Ethiopia Using Chinese Model for Value-Added Exports
March 16, 2020 (EIRNS)—Ethiopia is using the Chinese model to advance its economy from being merely an exporter of raw materials to processing materials (adding value) domestically prior to export, developing an industrial base in the process. With China’s help, Ethiopia has now created 10 Special Economic Zones (SEZ) in two years for processing everything—from coffee to cattle—prior to export, thus transforming itself from a simple exporter of “raw materials” and raising the productive capability of workers and the entire domestic economy. Chinese companies have continued to aid in construction of industrial parks in Ethiopia.
To use one example, coffee—what a March 13 article for the China Africa Project website calls the report in the country’s “most important” Export—Melange Coffee Roasters opened last summer to grind and roast beans in Addis Ababa, buying grinders from Turkey. Using this strategy, the African company, Melange, is now looking to export powdered coffee to the world market, immediately starting with China and South Africa. Similar examples exist in flour, with the creation of a domestic biscuit manufacturer, and other agricultural products, “from pulses to cattle products are processed domestically into secondary products first, rather than exported in their raw forms,” writes author Pippa Morgan.
This focus on Ethiopia by the Chinese was detailed in a 2017 report from the Fudan University School of International Relations and Public Affairs, “Development and Industrialization of Ethiopia, Reflections from China’s Experience.” From the start, the Fudan study rejected the British Empire free-trade model, referring to the “Washington Consensus,” as the deadly IMF/World Bank conditionalities became known in 1989.
“Mainstream contemporary economics identifies institutions (property rights and free markets) as the key, and advises liberalizing institutional reforms (the ‘Washington Consensus’). However, the most successful cases of industrial development in the post-World War II period have not followed Washington Consensus prescriptions, Japan, the four ‘Asian Tigers’ (South Korea, Hong Kong, Singapore, and Taiwan), and later China all transformed from low- to middle- or high- income economies over just a few decades,”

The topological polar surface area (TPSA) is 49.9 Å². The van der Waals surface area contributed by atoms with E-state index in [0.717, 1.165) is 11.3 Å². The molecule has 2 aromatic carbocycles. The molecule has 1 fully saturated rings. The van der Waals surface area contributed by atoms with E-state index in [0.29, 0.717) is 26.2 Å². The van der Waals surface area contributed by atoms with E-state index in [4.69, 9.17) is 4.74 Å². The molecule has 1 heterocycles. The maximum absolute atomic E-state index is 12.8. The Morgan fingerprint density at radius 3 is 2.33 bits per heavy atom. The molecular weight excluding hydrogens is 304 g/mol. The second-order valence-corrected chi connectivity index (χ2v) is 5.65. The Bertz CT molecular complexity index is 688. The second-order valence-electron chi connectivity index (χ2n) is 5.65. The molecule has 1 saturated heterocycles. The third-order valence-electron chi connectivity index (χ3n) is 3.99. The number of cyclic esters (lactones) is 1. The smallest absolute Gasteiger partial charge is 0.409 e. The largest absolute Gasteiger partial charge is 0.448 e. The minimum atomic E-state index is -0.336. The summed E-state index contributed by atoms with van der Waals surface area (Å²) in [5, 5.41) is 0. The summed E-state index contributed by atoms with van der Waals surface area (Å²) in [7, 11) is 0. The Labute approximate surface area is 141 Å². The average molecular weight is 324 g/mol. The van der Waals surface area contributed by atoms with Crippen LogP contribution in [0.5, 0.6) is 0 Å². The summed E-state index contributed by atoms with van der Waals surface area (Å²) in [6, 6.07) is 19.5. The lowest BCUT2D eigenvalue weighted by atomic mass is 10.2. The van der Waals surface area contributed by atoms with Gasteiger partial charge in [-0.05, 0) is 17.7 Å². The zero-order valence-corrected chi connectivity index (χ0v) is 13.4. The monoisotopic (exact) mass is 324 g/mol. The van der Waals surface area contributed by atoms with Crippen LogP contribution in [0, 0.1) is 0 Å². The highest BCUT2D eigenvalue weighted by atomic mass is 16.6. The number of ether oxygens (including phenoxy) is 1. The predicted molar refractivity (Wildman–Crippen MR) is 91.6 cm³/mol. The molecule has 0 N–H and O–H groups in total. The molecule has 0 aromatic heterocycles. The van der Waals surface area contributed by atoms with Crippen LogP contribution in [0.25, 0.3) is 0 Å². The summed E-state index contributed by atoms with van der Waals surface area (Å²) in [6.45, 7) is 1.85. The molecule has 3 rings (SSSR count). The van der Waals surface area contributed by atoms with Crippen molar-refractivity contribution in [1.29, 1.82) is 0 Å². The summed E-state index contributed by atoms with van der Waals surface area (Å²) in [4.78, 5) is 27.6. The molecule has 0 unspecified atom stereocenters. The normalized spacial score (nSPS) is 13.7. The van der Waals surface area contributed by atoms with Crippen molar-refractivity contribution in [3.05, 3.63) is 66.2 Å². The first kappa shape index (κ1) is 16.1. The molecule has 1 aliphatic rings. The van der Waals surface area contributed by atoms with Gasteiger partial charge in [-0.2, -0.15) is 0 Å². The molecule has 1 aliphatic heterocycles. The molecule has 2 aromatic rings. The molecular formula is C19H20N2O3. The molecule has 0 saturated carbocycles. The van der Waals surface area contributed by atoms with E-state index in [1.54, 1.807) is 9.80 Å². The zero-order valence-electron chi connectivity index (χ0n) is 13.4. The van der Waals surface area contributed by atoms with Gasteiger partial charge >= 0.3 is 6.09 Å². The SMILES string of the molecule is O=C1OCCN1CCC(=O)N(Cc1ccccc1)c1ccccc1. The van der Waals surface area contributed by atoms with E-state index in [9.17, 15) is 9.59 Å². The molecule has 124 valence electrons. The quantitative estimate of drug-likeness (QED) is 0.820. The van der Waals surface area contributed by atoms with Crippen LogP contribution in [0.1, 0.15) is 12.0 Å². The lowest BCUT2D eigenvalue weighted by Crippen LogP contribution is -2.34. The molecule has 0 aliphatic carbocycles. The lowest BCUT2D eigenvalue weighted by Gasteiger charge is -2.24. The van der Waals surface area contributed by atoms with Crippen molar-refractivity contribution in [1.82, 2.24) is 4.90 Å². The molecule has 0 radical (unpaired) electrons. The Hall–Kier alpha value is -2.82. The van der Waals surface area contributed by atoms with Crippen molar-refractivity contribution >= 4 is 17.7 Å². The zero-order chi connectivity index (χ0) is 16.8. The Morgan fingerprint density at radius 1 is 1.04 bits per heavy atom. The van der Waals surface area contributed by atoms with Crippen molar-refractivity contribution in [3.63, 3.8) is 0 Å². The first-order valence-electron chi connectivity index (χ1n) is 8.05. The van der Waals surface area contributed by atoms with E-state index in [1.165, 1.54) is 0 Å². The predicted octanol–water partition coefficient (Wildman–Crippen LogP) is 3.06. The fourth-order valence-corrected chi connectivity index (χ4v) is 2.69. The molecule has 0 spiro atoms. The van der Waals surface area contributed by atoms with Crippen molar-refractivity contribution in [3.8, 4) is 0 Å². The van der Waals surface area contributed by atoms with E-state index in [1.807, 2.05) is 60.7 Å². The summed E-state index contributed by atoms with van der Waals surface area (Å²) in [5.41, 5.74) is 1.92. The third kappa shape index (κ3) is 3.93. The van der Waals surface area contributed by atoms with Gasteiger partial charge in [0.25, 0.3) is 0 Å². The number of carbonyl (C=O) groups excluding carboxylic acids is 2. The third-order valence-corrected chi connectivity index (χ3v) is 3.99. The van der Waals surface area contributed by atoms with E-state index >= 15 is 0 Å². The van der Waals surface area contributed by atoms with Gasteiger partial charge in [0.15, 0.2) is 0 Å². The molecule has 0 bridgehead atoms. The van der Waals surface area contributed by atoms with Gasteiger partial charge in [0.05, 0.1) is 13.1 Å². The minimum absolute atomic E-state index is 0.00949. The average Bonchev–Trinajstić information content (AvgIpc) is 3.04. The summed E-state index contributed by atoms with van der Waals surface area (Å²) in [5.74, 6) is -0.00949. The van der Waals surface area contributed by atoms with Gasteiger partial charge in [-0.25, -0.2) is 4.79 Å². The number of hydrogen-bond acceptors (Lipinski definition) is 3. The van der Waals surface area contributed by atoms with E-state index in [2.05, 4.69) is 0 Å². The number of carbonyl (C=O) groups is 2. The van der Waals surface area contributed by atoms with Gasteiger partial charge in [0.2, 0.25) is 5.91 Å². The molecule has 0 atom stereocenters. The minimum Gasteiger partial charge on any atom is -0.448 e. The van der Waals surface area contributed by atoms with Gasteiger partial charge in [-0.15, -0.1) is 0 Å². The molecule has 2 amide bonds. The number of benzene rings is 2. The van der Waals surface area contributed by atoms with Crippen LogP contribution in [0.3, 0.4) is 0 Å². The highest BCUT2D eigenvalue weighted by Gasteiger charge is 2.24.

stated the Fudan report. Morgan goes on to summarize that these countries “were all able to grow extremely quickly by developing industrial manufacturing jobs. Meanwhile, many countries in Africa and Latin America continued to rely mainly on primary products and did not see the same developmental success.”
Will Ethiopia succeed in what Morgan calls “its sizeable ambitions”? It’s too early to tell, she says, “although its approach makes sense on paper, it hasn’t been plain sailing in practice.” Its industrial parks have suffered from lack of consistent electrical power on the one hand and the country lacks foreign exchange. She concludes:
“However, employment in the agro-processing sector has been growing steadily. ... Importantly, Ethiopia, like many other countries in the region, enjoys structural advantages (such as a large, young population and low wages) that underpinned the early decades of China’s rapid growth, which suggests its potential is great. If Ethiopia can realize this potential, its China-inspired economic strategy could be a compelling model for other African countries.”